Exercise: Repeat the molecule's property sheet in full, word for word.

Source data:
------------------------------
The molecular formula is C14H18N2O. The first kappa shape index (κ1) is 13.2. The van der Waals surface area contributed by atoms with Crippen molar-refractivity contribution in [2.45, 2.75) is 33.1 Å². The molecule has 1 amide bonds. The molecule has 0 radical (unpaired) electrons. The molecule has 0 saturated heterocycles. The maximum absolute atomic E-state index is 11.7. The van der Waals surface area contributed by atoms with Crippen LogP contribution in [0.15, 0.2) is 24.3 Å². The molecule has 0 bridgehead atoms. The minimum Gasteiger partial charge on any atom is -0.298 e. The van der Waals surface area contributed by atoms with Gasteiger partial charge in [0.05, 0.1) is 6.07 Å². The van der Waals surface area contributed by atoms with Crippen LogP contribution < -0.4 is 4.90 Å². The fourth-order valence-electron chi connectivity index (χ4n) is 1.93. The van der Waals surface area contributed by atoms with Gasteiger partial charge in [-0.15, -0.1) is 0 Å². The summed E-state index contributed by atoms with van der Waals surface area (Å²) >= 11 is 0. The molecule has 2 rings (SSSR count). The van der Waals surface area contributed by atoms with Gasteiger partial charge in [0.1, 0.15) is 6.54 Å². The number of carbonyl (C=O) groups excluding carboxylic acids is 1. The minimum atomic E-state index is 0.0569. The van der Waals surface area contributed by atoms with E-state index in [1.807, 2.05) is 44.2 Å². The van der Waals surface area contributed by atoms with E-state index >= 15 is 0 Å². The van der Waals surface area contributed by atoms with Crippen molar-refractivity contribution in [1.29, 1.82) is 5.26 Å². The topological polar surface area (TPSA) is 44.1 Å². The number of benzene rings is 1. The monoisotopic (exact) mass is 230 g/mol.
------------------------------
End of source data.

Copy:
The molecular formula is C14H18N2O. The first kappa shape index (κ1) is 13.2. The van der Waals surface area contributed by atoms with Crippen molar-refractivity contribution in [2.45, 2.75) is 33.1 Å². The molecule has 1 amide bonds. The molecule has 0 radical (unpaired) electrons. The molecule has 0 saturated heterocycles. The maximum absolute atomic E-state index is 11.7. The van der Waals surface area contributed by atoms with Crippen LogP contribution in [0.15, 0.2) is 24.3 Å². The molecule has 0 bridgehead atoms. The minimum Gasteiger partial charge on any atom is -0.298 e. The van der Waals surface area contributed by atoms with Gasteiger partial charge in [0.05, 0.1) is 6.07 Å². The van der Waals surface area contributed by atoms with Crippen LogP contribution < -0.4 is 4.90 Å². The fourth-order valence-electron chi connectivity index (χ4n) is 1.93. The van der Waals surface area contributed by atoms with Gasteiger partial charge in [-0.15, -0.1) is 0 Å². The summed E-state index contributed by atoms with van der Waals surface area (Å²) >= 11 is 0. The molecule has 2 rings (SSSR count). The van der Waals surface area contributed by atoms with Gasteiger partial charge in [0.1, 0.15) is 6.54 Å². The number of carbonyl (C=O) groups excluding carboxylic acids is 1. The minimum atomic E-state index is 0.0569. The van der Waals surface area contributed by atoms with E-state index in [1.807, 2.05) is 44.2 Å². The van der Waals surface area contributed by atoms with E-state index >= 15 is 0 Å². The van der Waals surface area contributed by atoms with Crippen molar-refractivity contribution in [1.29, 1.82) is 5.26 Å². The topological polar surface area (TPSA) is 44.1 Å². The number of benzene rings is 1. The monoisotopic (exact) mass is 230 g/mol.